Tania Nugent: I'm in Tonga this week where a unique code of football is making its mark in this rugby union mad region. Tonga is hosting the AFL Oceania Youth Cup, with players representing eight Pacific nations taking part. It's an amazing opportunity when you consider that many of these players only recently started playing the game. And for the AFL its exciting times, as this unique brand of football is capturing the hearts of Pacific Islanders. Gideon Simon - AFL Recruit:
I think AFL; it 's a very beautiful game, and tough. It's coming a big popular game in the South pacific, and everybody's loving it.Andrew Cadzow - AFL Oceania Development Manager:
In the Pacific I reckon there's sort of 38 to 42,000, playing the game and playing the game in a semi-serious note, an Auskick program or school competition..Gideon Simon:
I think, hopefully someday I will go to Australian and play with those tough guys there.Tania Nugent:
To inspire guys like Gideon the AFL has brought some Pacific stars to the Tonga tournament - Fijian Nic Naitanui was the number 2 pick in 2008 AFL draft and plays for the West Coast Eagles. Legendary Rugby League player and Tongan national Israel Folau has recently made the switch to AFL and is under contract with the Sydney Giants.Nick Naitanui - AFL Professional Player:
We're just over here promoting Aussie Rules Football and you know just trying to help out the youth.Israel Folau:
The main games in the pacific is rugby union and rugby league so it's little bit weird as well for me, been playing rugby league my whole life and now I'm seeing a different game.
I think it's a chance for them to switch codes and they can do it, it takes a bit of time, and you know, certainly I know the scouts and AFL officials can see that Gideon Simon:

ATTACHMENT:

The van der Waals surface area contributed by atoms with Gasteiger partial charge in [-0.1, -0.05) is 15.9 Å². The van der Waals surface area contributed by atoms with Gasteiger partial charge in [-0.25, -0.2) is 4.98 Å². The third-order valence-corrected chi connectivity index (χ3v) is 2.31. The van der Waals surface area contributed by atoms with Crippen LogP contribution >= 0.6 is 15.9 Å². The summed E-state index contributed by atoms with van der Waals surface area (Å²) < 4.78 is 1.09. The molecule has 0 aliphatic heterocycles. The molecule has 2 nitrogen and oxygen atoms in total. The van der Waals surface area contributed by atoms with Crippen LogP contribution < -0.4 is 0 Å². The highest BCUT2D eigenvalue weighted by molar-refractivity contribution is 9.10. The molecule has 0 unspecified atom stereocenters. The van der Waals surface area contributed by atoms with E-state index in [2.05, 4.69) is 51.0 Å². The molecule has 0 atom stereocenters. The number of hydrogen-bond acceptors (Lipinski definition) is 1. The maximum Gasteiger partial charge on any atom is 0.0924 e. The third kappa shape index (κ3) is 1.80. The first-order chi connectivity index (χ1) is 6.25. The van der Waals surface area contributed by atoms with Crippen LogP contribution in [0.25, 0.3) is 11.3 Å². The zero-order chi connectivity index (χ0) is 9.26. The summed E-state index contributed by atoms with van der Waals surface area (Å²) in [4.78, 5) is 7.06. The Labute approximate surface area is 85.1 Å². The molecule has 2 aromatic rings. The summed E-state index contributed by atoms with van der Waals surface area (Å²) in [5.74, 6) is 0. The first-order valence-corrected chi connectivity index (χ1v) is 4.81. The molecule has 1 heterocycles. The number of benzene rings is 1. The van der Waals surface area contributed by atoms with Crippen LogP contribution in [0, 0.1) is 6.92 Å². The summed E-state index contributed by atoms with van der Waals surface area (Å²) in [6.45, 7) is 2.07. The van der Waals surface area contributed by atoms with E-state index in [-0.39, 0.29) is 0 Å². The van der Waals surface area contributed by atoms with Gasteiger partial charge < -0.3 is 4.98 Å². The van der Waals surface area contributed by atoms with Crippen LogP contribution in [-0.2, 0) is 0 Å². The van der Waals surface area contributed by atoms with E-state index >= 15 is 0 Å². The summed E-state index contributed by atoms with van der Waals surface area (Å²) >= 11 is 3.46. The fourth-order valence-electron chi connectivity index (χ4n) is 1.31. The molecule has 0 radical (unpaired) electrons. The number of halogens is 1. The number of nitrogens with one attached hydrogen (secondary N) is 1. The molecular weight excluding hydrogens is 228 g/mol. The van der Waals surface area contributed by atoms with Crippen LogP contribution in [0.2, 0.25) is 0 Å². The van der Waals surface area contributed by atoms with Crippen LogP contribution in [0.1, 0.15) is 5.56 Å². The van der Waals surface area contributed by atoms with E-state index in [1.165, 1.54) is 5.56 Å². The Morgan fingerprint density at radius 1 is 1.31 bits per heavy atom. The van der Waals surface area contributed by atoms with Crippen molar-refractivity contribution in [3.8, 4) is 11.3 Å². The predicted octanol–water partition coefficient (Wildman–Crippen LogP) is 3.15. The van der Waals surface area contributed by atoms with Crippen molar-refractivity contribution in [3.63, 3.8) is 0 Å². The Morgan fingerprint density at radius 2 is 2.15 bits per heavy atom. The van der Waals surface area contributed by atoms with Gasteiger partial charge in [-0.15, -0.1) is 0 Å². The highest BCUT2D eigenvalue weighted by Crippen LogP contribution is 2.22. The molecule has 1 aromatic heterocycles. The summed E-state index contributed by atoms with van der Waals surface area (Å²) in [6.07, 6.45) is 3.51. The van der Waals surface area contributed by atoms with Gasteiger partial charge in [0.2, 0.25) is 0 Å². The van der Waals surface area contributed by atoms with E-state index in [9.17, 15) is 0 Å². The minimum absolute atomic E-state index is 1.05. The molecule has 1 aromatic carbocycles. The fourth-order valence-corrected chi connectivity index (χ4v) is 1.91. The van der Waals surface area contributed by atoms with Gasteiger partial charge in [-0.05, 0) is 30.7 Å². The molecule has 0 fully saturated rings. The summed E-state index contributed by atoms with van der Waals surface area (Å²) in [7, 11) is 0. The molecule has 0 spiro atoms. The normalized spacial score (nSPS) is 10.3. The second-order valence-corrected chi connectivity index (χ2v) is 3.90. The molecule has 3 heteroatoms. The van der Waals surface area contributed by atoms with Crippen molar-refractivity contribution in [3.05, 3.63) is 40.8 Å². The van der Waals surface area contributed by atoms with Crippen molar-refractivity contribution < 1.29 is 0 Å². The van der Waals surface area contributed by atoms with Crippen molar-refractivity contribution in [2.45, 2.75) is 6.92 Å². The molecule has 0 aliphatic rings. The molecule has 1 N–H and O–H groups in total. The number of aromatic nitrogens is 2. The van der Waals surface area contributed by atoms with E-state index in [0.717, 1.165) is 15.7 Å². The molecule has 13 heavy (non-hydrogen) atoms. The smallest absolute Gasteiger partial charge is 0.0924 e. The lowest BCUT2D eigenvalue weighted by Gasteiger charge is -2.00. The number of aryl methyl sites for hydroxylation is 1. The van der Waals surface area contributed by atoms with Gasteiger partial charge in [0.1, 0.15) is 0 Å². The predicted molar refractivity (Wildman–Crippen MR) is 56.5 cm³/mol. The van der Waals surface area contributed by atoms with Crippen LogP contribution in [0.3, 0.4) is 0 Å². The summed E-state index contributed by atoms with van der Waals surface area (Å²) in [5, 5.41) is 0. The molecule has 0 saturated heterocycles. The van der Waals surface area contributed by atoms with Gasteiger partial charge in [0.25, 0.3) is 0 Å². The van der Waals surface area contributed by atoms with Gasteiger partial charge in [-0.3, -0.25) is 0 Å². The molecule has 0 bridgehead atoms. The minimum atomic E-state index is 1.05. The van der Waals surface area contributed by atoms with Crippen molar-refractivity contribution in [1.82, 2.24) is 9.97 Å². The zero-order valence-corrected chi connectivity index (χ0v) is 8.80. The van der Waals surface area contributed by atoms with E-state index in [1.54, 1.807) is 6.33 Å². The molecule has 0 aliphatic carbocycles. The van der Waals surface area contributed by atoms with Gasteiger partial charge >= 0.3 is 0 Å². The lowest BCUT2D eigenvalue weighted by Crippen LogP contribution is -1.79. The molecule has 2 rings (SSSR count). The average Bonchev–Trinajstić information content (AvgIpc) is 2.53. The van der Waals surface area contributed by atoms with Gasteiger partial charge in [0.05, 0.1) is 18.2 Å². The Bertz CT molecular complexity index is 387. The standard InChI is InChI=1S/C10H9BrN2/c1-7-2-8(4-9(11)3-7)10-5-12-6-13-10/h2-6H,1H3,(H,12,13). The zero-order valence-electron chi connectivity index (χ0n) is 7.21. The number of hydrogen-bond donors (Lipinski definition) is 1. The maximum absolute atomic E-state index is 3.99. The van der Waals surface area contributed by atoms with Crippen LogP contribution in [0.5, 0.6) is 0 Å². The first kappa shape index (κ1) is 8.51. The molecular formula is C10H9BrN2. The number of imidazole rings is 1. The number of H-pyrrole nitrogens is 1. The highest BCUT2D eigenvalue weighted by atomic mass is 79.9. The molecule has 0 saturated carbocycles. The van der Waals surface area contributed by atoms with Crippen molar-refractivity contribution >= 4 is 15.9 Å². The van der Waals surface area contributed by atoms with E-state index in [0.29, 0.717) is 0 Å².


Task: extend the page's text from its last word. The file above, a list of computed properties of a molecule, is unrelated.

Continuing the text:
That man is from a club in Melbourne, Richmond TigersMatt Clarke - Richmond Football Club Scout:
Over here helping out the AFL, their PNG and Tongan program the pacific program and obviously looking for new talent. We've got two boys, Gideon Simon and Nathan Malbec and in the PNG academy in Port Moresby, which is really exciting. We see a really exciting opportunity for more recruits to come to Australia and play AFL football and we see the Pacific as a really good breeding ground for Aussie Rules.
I think they bring a bit of an X-factor to the game, because of their athletic traits. The PNG boys obviously are a fairly dynamic sorts of kids, they are very quick and very lateral, the Tongan boys, obviously like Israel Folau are physically, and athletically a lot bigger than a lot of the Australian guys. Tania Nugent:
It's these two countries that face each other in the finals - Tonga and Papua New Guinea, with PNG taking the Oceania Cup. But at the other end of the competition ladder there are winners too.
For the Solomon Islands AFL is still a grassroots game, introduced recently by Australians from RAMSI - the Regional Assistance Mission for the Solomon Islands. Chris Tarohimae - Solomon Islands Team:
The team comes from one community in Honiara, they have been playing together, the boys have been playing together for about 5 years now, just themselves with some of the RAMSI officers and police officers, but they come from Namuliki. It's a squatter settlement in Honiara.Graeme Wilson - Solomon Islands Coach:
It's a fantastic thing, because 21 of the 24 boys have never been on a plane before, they are nearly all from the settlement area, so they are struggling. So it's fantastic for them not only to be here but also to win their first game today to beat the very strong NZ team to finish fifth, is a wonderful effort for them and for the Solomon islands.
State building is one thing, but need to have that sense of nation and one of the great ways of getting that is through sport in my view, and there's a clear demonstration today of how proud they are representing their country and I think when they go back the people of Solomons will be very proud of the team as well.Chris Tarohimae - Solomon Islands Team:
I think they have seen the whole point after playing for so many years. They know that there's something at the end of their playing, that there's a tournament there that they can build on and do something with AFL. And let's say there is future of AFL in the Solomons.